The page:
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Apple made a lot of music fans happy with its iTunes Match feature. For only $24.99 per year, the service scans and matches tracks a user’s library and makes it available from iCloud to other devices. But one group that may be even happier are the independent musicians using TuneCore to sell their music.
The TuneCore Blog has announced some good news for indie musicians using their service to get exposure on iTunes. CEO Jeff Price seems quite happy with the first royalty payment from Apple’s new iTunes Match service, which puts more than $10,000 into the pockets of their musicians in only two months.
“This is magic money that Apple made exist out of thin air for copyright holders,” Price writes.
TuneCore’s CEO goes on to explain how iTunes Match is essentially “found money” for its clients. “Each and every time the consumer either re-downloads or streams a song he or she already has, copyright holders get paid,” Price reveals.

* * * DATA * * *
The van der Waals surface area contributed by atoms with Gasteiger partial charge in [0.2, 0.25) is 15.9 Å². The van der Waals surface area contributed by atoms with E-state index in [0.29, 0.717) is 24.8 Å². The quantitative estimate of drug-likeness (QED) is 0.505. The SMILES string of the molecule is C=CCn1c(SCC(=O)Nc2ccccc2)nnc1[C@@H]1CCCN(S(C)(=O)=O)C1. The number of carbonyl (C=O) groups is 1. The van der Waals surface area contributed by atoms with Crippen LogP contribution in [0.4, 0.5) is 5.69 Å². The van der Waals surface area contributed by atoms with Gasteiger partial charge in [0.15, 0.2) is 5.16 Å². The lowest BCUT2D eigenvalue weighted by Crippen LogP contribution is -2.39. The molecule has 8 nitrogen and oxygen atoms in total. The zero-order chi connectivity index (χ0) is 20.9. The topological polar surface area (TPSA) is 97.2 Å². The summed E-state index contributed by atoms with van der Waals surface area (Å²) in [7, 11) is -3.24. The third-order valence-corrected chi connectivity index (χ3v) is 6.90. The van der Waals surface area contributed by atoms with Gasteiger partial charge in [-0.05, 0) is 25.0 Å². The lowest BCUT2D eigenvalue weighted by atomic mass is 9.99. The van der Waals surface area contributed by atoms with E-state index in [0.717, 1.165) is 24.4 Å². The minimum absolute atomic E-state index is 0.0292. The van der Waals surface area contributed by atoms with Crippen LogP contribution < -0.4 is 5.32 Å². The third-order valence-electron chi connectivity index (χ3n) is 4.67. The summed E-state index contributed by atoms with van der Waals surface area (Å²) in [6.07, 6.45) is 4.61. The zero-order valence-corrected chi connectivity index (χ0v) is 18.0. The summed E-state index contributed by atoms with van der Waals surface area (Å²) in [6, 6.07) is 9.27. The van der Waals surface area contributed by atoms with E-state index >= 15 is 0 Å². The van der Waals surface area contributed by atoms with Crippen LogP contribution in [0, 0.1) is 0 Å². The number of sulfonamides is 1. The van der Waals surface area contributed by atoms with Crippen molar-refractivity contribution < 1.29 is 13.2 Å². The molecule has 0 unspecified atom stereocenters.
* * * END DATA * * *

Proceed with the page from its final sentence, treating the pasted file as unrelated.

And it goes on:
“A person has a song on her computer hard drive,” Price elaborates. “She clicks on the song and plays it. No one is getting paid. The same person pays iTunes $25 for i(Tunes)Match. She now clicks on the same song and plays it through her i(Tunes)Match service. Copyright holders get paid.
“Same action, same song, one makes money for the copyright holder, and one does not,” the CEO writes. “This is found money that the copyright holders would never have gotten otherwise.”
While some artists may be unhappy with their slice of the iTunes Match pie, Price sums it up thusly: “Well, before you were getting zero, now you are getting something.”
It will be interesting to see if iTunes Match becomes a steady income stream for indie musicians -- not to mention major record labels -- as time goes on. After all, at $24.99 per year and with Apple retaining its usual 30 percent share, it would seem like the money would hit a ceiling at some point…
Follow this article’s author, J.R. Bookwalter on Twitter